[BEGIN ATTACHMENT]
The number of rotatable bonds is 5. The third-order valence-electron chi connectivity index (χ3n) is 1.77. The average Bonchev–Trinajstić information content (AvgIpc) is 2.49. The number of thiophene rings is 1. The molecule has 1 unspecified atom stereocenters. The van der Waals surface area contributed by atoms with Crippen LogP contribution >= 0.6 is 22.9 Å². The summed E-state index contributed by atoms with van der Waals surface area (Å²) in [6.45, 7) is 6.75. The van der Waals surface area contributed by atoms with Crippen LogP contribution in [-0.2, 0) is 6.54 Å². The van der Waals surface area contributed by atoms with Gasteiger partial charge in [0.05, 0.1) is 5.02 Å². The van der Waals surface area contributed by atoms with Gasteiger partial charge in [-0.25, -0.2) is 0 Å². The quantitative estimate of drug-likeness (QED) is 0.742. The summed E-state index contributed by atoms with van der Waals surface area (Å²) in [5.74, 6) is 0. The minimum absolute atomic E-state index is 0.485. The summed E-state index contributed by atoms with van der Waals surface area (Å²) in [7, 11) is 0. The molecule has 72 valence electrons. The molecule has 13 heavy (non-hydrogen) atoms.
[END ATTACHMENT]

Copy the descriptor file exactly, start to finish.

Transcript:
The number of rotatable bonds is 5. The third-order valence-electron chi connectivity index (χ3n) is 1.77. The average Bonchev–Trinajstić information content (AvgIpc) is 2.49. The number of thiophene rings is 1. The molecule has 1 unspecified atom stereocenters. The van der Waals surface area contributed by atoms with Crippen LogP contribution >= 0.6 is 22.9 Å². The summed E-state index contributed by atoms with van der Waals surface area (Å²) in [6.45, 7) is 6.75. The van der Waals surface area contributed by atoms with Crippen LogP contribution in [-0.2, 0) is 6.54 Å². The van der Waals surface area contributed by atoms with Gasteiger partial charge in [0.05, 0.1) is 5.02 Å². The van der Waals surface area contributed by atoms with Gasteiger partial charge in [-0.25, -0.2) is 0 Å². The quantitative estimate of drug-likeness (QED) is 0.742. The summed E-state index contributed by atoms with van der Waals surface area (Å²) in [5.74, 6) is 0. The minimum absolute atomic E-state index is 0.485. The summed E-state index contributed by atoms with van der Waals surface area (Å²) in [7, 11) is 0. The molecule has 72 valence electrons. The molecule has 13 heavy (non-hydrogen) atoms.